- 1. A Brief Overview of ZenTao
2. Best Practices Comparison: ZenTao VS Jira
- 2.1 Best practices of Project in ZenTao vs Jira
- 2.2 Best practices of Workflow in ZenTao vs Jira
- 2.3 Best practices of Stories in ZenTao vs Jira
- 2.4 Best practices of Roadmap in ZenTao vs Jira
- 2.5 Best practices of Users and Roles in ZenTao vs Jira
- 2.6 Best practices of Reports in ZenTao vs Jira
- 2.7 Best practices of Dashboards in ZenTao vs Jira
- 2.8 Best practices of Search in ZenTao vs Jira
- 2.9 Best Practices of Agile in ZenTao
- 2.10 Best Practices of Waterfall in ZenTao
- 2.11 Best Practices of Automation in ZenTao vs Jira
- 2.12 Best Practices of Requirements & Test case management in ZenTao vs Jira
- 3. Use cases Comparison: ZenTao VS Jira
- 4. Get started with ZenTao
- 5. Import Jira Data to ZenTao Tutorial
- 6. Reference: Glossary of items in ZenTao VS Jira
1. Agile Stories: Definition, Examples, Templates in ZenTao and Jira
1.1 The definition of stories in Jira
Stories, also called "user stories", are short requirements or requests written from the perspective of an end user. When we talk about stories in Jira we have to mention epics and initiatives. Epics are large bodies of work that can be broken down into a number of smaller tasks (called stories). In the same way that epics are made up of stories, initiatives are made up of epics. In many cases, an initiative compiles epics from multiple teams to achieve a much broader, bigger goal than any of the epics themselves.
Image source: Stories, epics, and initiatives
1.2 The definition of stories in ZenTao
Stories in ZenTao include 3 hierarchies -- User Requirements ，Software Requirements，Sub-Requirement. User Requirements are the requests from the perspective of an end user, meanwhile, the stories from the non-product staff can also be called user requirements. After reviewing, splitting, and refining the user requirements, here we get the software requirements. Software requirements will be handled directly by developers.
Sub-requirements represent a smaller granularity. There is also the concept of modules in Zen Tao.
Modules can be split infinitely. If the three-level requirements are not enough to express, you can manage the requirements with the concept of modules.
1.3 Examples of an Agile story in Jira
- iPhone users need access to a vertical view of the live feed when using the mobile app.
- Desktop users need a “view full screen” button in the lower right-hand corner of the video player.
- Android users need to be linked to apple store.
The above stories are all related, and could all be considered individual tasks that drive toward the completion of a larger body of work (an epic). In this case, the epic might be “Improve Streaming Service for Q1 Launch.”
If you were reporting your team’s progress to the Head of Engineering, you’d be speaking in epics. If you were talking to a colleague on your development team, you’d speak at the story level.
1.4 Examples of an Agile story in ZenTao
- “The user needs a register function”. The above story is a typical User Requirement. The non-product-related staff will input the story data into User Requirement, then the product owner will refine and review the story and split it into Software Requirements below:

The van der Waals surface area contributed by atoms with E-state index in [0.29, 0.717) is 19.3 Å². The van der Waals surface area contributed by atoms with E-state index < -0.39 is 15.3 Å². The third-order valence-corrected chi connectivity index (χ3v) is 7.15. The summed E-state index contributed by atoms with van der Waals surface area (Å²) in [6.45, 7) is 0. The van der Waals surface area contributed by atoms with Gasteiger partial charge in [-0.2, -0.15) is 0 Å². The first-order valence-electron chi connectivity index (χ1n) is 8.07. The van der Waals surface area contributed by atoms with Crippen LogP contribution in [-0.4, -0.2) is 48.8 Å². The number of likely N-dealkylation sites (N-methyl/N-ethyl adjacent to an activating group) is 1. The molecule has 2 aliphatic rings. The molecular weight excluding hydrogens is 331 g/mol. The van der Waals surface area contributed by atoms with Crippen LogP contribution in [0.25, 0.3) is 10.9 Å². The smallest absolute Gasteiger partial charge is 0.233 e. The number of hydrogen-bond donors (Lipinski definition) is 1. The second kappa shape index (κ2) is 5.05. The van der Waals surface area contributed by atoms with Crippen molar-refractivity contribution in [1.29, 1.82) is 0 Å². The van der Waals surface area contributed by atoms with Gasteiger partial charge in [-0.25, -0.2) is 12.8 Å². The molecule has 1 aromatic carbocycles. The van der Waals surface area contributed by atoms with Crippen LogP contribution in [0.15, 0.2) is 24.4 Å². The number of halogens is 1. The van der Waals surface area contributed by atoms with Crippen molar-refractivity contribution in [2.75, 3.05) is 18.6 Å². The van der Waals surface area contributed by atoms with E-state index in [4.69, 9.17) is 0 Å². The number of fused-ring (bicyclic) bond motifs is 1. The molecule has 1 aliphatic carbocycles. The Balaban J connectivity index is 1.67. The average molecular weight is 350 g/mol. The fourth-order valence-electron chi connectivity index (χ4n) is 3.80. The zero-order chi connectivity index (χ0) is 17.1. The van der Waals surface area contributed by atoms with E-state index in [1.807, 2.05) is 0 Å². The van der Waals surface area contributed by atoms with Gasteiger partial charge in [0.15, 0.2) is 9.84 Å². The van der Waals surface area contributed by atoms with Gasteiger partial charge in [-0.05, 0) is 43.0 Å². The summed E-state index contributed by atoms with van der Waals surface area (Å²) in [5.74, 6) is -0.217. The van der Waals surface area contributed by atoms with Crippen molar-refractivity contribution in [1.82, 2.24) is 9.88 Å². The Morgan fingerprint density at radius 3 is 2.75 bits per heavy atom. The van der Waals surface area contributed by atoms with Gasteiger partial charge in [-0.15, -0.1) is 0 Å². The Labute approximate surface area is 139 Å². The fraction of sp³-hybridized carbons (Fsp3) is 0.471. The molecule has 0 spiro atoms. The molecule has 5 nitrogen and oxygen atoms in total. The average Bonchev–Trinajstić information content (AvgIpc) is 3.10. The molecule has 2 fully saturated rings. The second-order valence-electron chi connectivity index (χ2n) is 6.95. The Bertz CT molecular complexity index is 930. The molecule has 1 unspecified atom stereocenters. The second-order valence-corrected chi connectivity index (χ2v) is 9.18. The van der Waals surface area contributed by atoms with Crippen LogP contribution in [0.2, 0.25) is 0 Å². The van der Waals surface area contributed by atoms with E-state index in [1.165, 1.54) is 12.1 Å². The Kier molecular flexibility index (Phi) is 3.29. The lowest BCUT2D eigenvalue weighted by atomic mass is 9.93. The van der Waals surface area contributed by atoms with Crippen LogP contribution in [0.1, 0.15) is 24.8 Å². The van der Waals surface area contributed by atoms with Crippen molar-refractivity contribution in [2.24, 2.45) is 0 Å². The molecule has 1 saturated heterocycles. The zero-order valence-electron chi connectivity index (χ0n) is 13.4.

- The registration page needs to have fields including phone number and email.
- The phone number and email need to be valid to receive the verification code.
Software requirements flow to the Dev team and the developers start their coding work.
You might want to go further and optimize the process of creating stories/epics using automation. There are hundreds of automation rules in the Jira Automation Template Library.
However, we don't have the automation templates to create user requirements/software requirements in ZenTao. Zen Tao's requirements management uses a fixed process and is the best practice of agile concepts.Every user requirement needs to be analyzed and viewed by PO, and not all the user requirements will pass the review to flow to the software requirement pool. We have to admit that some user requirements are beyond the Dev team's ability and require further negotiation, but that's precisely the behavior responsible for end users.
2. Working with issues
2.1 Working with issues in Jira
Organizations and teams break down pieces of work into issues. In Jira, issues can represent tasks, software bugs, feature requests, or any other type of project work that needs to be tracked. Issues can also have sub-tasks that are assigned and tracked individually. For Scrum teams, you might like to estimate your issues by story points to help you predict how long portions of the backlog might take to be delivered. At the same time, you can rank your issues in order of priority, or flag issues, transition issues, and filter issues.
2.2 Working with issues in ZenTao
Different from Jira, we don't really have an exact concept of "issue" in ZenTao. In other words, we call "issue" different names in different processes such as stories, cases, tasks, and bugs, they are our four key concepts as well. Of course, all of them are well-tracked and even go further than Jira. Let's take an example of tasks, when the software requirements fall into the exact execution (iteration), they could be broken into tasks and assigned to developers. Developers will update the status of tasks when they start their coding, at the same time, they going to record the man-hours cost and man-hours left in the effort log for better estimation. Of course, stories, cases, tasks, and bugs in ZenTao can be ranked in order of priority and searched by different criteria. What's more important, there are various reports including pie charts, bar charts, and line charts that can be viewed as a reference for your better tracking of working items.